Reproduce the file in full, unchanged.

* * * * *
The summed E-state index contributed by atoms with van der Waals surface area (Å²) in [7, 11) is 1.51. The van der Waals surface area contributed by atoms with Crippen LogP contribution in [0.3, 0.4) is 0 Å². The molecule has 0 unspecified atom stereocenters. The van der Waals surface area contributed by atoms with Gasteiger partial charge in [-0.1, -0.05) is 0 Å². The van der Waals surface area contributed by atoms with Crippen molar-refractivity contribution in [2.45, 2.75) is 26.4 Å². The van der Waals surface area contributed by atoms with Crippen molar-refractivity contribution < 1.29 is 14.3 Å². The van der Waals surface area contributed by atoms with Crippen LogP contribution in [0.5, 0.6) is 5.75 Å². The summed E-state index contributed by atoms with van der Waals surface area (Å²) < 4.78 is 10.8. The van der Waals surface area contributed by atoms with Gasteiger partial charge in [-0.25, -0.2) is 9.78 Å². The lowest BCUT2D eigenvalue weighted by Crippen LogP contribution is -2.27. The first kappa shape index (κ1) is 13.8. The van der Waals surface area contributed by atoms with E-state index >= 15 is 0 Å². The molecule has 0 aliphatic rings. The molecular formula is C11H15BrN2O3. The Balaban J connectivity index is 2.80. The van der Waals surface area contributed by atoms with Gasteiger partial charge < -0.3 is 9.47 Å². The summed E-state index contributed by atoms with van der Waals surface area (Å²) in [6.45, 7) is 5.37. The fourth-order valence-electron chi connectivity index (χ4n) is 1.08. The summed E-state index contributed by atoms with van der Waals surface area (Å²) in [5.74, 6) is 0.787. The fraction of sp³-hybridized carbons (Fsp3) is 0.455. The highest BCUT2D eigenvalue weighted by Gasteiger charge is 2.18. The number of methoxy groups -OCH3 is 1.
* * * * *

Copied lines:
The summed E-state index contributed by atoms with van der Waals surface area (Å²) in [7, 11) is 1.51. The van der Waals surface area contributed by atoms with Crippen LogP contribution in [0.3, 0.4) is 0 Å². The molecule has 0 unspecified atom stereocenters. The van der Waals surface area contributed by atoms with Gasteiger partial charge in [-0.1, -0.05) is 0 Å². The van der Waals surface area contributed by atoms with Crippen molar-refractivity contribution in [2.45, 2.75) is 26.4 Å². The van der Waals surface area contributed by atoms with Crippen molar-refractivity contribution < 1.29 is 14.3 Å². The van der Waals surface area contributed by atoms with Crippen LogP contribution in [0.5, 0.6) is 5.75 Å². The summed E-state index contributed by atoms with van der Waals surface area (Å²) < 4.78 is 10.8. The van der Waals surface area contributed by atoms with Gasteiger partial charge in [-0.25, -0.2) is 9.78 Å². The lowest BCUT2D eigenvalue weighted by Crippen LogP contribution is -2.27. The first kappa shape index (κ1) is 13.8. The van der Waals surface area contributed by atoms with E-state index >= 15 is 0 Å². The molecule has 0 aliphatic rings. The molecular formula is C11H15BrN2O3. The Balaban J connectivity index is 2.80. The van der Waals surface area contributed by atoms with Gasteiger partial charge < -0.3 is 9.47 Å². The summed E-state index contributed by atoms with van der Waals surface area (Å²) in [6.45, 7) is 5.37. The fourth-order valence-electron chi connectivity index (χ4n) is 1.08. The summed E-state index contributed by atoms with van der Waals surface area (Å²) in [5.74, 6) is 0.787. The fraction of sp³-hybridized carbons (Fsp3) is 0.455. The highest BCUT2D eigenvalue weighted by Gasteiger charge is 2.18. The number of methoxy groups -OCH3 is 1.